1923 AL  152 (7th)
1924 AL  153 (6th)
1926 AL  152 (8th)
1927 AL  151 (5th)
1928 AL  154 (3rd)
Career  2,503 (59th)
1921 AL  693 (7th)
1923 AL  699 (2nd)
1924 AL  681 (7th)
1927 AL  691 (3rd)
1928 AL  684 (5th)
1930 AL  676 (7th)
Career  10,626 (50th)
1919 AL  103 (1st)
1920 AL  158 (1st)
1921 AL  177 (1st)
1923 AL  151 (1st)
1924 AL  143 (1st)
1926 AL  139 (1st)
1927 AL  158 (1st)
1928 AL  163 (1st)
1929 AL  121 (5th)
1930 AL  150 (2nd)
1931 AL  149 (2nd)
1932 AL  120 (6th)
Career  2,174 (4th)
1921 AL  204 (6th)
1923 AL  205 (4th)
1924 AL  200 (4th)
1926 AL  184 (9th)
1927 AL  192 (6th)
1928 AL  173 (9th)
1931 AL  199 (4th)
Career  2,873 (46th)
Total BasesDoublesTriplesHome Runs
1918 AL  176 (8th)
1919 AL  284 (1st)
1920 AL  388 (2nd)
1921 AL  457 (1st)
1922 AL  273 (9th)
1923 AL  399 (1st)
1924 AL  391 (1st)
1926 AL  365 (1st)
1927 AL  417 (2nd)
1928 AL  380 (1st)
1929 AL  348 (3rd)
1930 AL  379 (3rd)
1931 AL  374 (2nd)
1932 AL  302 (7th)
Career  5,793 (8th)
1918 AL  26 (2nd)
1919 AL  34 (5th)
1921 AL  44 (2nd)
1923 AL  45 (3rd)
1924 AL  39 (6th)
Career  506 (59th)
1918 AL  11 (5th)
1919 AL  12 (6th)
1921 AL  16 (4th)
1923 AL  13 (5th)
Career  136 (71st)
1915 AL  4 (9th)
1918 AL  11 (1st)
1919 AL  29 (1st)
1920 AL  54 (1st)
1921 AL  59 (1st)
1922 AL  35 (3rd)
1923 AL  41 (1st)
1924 AL  46 (1st)
1925 AL  25 (2nd)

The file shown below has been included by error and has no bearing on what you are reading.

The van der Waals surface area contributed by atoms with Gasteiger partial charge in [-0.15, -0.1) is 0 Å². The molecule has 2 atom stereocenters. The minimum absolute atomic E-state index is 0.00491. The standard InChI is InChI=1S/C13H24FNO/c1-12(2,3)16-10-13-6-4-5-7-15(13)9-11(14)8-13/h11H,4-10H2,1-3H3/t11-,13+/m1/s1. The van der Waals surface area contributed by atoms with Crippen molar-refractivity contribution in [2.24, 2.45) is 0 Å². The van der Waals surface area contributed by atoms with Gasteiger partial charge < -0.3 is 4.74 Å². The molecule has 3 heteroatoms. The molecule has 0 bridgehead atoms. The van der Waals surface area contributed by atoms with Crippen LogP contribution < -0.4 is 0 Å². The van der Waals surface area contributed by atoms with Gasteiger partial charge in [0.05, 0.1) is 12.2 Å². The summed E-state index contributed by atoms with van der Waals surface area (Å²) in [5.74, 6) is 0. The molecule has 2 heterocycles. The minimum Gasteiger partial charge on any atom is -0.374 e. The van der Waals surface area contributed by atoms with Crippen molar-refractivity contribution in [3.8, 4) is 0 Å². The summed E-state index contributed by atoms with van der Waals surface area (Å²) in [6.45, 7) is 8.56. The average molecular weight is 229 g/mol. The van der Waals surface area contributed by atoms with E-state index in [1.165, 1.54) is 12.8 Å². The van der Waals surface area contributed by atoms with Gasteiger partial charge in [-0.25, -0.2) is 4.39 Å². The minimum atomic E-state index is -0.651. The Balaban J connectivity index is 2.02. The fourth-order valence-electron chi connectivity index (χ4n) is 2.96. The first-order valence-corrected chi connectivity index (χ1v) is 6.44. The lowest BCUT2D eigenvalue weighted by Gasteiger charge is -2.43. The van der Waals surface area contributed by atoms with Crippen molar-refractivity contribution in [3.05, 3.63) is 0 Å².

1926 AL  47 (1st)
1927 AL  60 (1st)
1928 AL  54 (1st)
1929 AL  46 (1st)
1930 AL  49 (1st)
1931 AL  46 (1st)
1932 AL  41 (2nd)
1933 AL  34 (2nd)
1934 AL  22 (8th)
Career  714 (3rd)
Runs Batted InBases on BallsStrikeoutsStolen Bases
1918 AL  61 (6th)
1919 AL  113 (1st)
1920 AL  135 (1st)
1921 AL  168 (1st)
1922 AL  96 (8th)
1923 AL  130 (1st)
1924 AL  124 (2nd)
1926 AL  153 (1st)
1927 AL  165 (2nd)
1928 AL  146 (2nd)
1929 AL  154 (2nd)
1930 AL  153 (4th)
1931 AL  162 (2nd)
1932 AL  137 (4th)
1933 AL  104 (8th)
Career  2,214 (3rd)
1918 AL  58 (8th)
1919 AL  101 (2nd)
1920 AL  150 (1st)
1921 AL  145 (1st)
1922 AL  84 (2nd)
1923 AL  170 (1st)
1924 AL  142 (1st)
1926 AL  144 (1st)
1927 AL  137 (1st)
1928 AL  137 (1st)
1929 AL  72 (10th)
1930 AL  136 (1st)
1931 AL  128 (1st)
1932 AL  130 (1st)
1933 AL  114 (1st)
1934 AL  104 (3rd)
Career  2,062 (3rd)
1918 AL  58 (1st)
1919 AL  58 (2nd)
1920 AL  80 (2nd)
1921 AL  81 (2nd)
1922 AL  80 (2nd)
1923 AL  93 (1st)
1924 AL  81 (1st)
1925 AL  68 (2nd)
1926 AL  76 (2nd)
1927 AL  89 (1st)
1928 AL  87 (1st)
1929 AL  60 (4th)
1930 AL  61 (5th)
1932 AL  62 (9th)
1933 AL  90 (2nd)
1934 AL  63 (9th)
Career  1,330 (142nd)
1921 AL  17 (8th)
1923 AL  17 (9th)
Adjusted OPS+Runs CreatedAdj. Batting RunsAdj. Batting Wins
1918 AL  192 (2nd)
1919 AL  217 (1st)
1920 AL  255 (1st)
1921 AL  239 (1st)
1922 AL  182 (1st)
1923 AL  239 (1st)
1924 AL  220 (1st)
1926 AL  226 (1st)
1927 AL  225 (1st)
1928 AL  206 (1st)
1929 AL  193 (1st)
1930 AL  211 (1st)
1931 AL  218 (1st)
1932 AL  201 (2nd)
1933 AL  176 (3rd)
1934 AL  160 (3rd)
Career  206 (1st)
1918 AL  72 (7th)
1919 AL  128 (1st)
1920 AL  200 (1st)
1921 AL  229 (1st)
1922 AL  116 (5th)
1923 AL  209 (1st)
1924 AL  194 (1st)